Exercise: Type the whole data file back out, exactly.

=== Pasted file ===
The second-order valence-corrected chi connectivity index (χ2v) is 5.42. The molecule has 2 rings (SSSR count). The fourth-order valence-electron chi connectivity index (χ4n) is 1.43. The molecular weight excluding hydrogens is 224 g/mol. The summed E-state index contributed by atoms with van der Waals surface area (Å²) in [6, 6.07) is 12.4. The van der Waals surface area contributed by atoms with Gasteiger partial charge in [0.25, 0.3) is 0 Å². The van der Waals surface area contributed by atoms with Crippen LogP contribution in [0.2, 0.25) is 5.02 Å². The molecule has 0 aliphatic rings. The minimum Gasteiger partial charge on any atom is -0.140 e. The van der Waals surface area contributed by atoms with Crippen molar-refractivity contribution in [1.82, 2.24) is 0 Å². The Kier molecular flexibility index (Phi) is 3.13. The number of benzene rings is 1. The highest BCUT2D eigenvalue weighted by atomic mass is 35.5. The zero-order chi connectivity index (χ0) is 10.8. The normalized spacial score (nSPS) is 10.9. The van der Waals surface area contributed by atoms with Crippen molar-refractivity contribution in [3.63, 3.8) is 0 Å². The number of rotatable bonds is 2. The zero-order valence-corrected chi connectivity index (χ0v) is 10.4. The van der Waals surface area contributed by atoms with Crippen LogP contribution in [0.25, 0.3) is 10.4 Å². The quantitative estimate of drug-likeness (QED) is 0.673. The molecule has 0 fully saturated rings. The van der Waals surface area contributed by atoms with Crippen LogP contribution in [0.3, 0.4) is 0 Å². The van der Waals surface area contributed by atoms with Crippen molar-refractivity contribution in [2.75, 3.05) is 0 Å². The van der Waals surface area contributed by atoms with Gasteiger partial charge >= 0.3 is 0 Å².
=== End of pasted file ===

The second-order valence-corrected chi connectivity index (χ2v) is 5.42. The molecule has 2 rings (SSSR count). The fourth-order valence-electron chi connectivity index (χ4n) is 1.43. The molecular weight excluding hydrogens is 224 g/mol. The summed E-state index contributed by atoms with van der Waals surface area (Å²) in [6, 6.07) is 12.4. The van der Waals surface area contributed by atoms with Gasteiger partial charge in [0.25, 0.3) is 0 Å². The van der Waals surface area contributed by atoms with Crippen LogP contribution in [0.2, 0.25) is 5.02 Å². The molecule has 0 aliphatic rings. The minimum Gasteiger partial charge on any atom is -0.140 e. The van der Waals surface area contributed by atoms with Crippen molar-refractivity contribution in [1.82, 2.24) is 0 Å². The Kier molecular flexibility index (Phi) is 3.13. The number of benzene rings is 1. The highest BCUT2D eigenvalue weighted by atomic mass is 35.5. The zero-order chi connectivity index (χ0) is 10.8. The normalized spacial score (nSPS) is 10.9. The van der Waals surface area contributed by atoms with Crippen molar-refractivity contribution in [3.63, 3.8) is 0 Å². The number of rotatable bonds is 2. The zero-order valence-corrected chi connectivity index (χ0v) is 10.4. The van der Waals surface area contributed by atoms with Crippen LogP contribution in [0.25, 0.3) is 10.4 Å². The quantitative estimate of drug-likeness (QED) is 0.673. The molecule has 0 fully saturated rings. The van der Waals surface area contributed by atoms with Crippen LogP contribution in [0.3, 0.4) is 0 Å². The van der Waals surface area contributed by atoms with Crippen molar-refractivity contribution in [2.75, 3.05) is 0 Å². The van der Waals surface area contributed by atoms with Gasteiger partial charge >= 0.3 is 0 Å².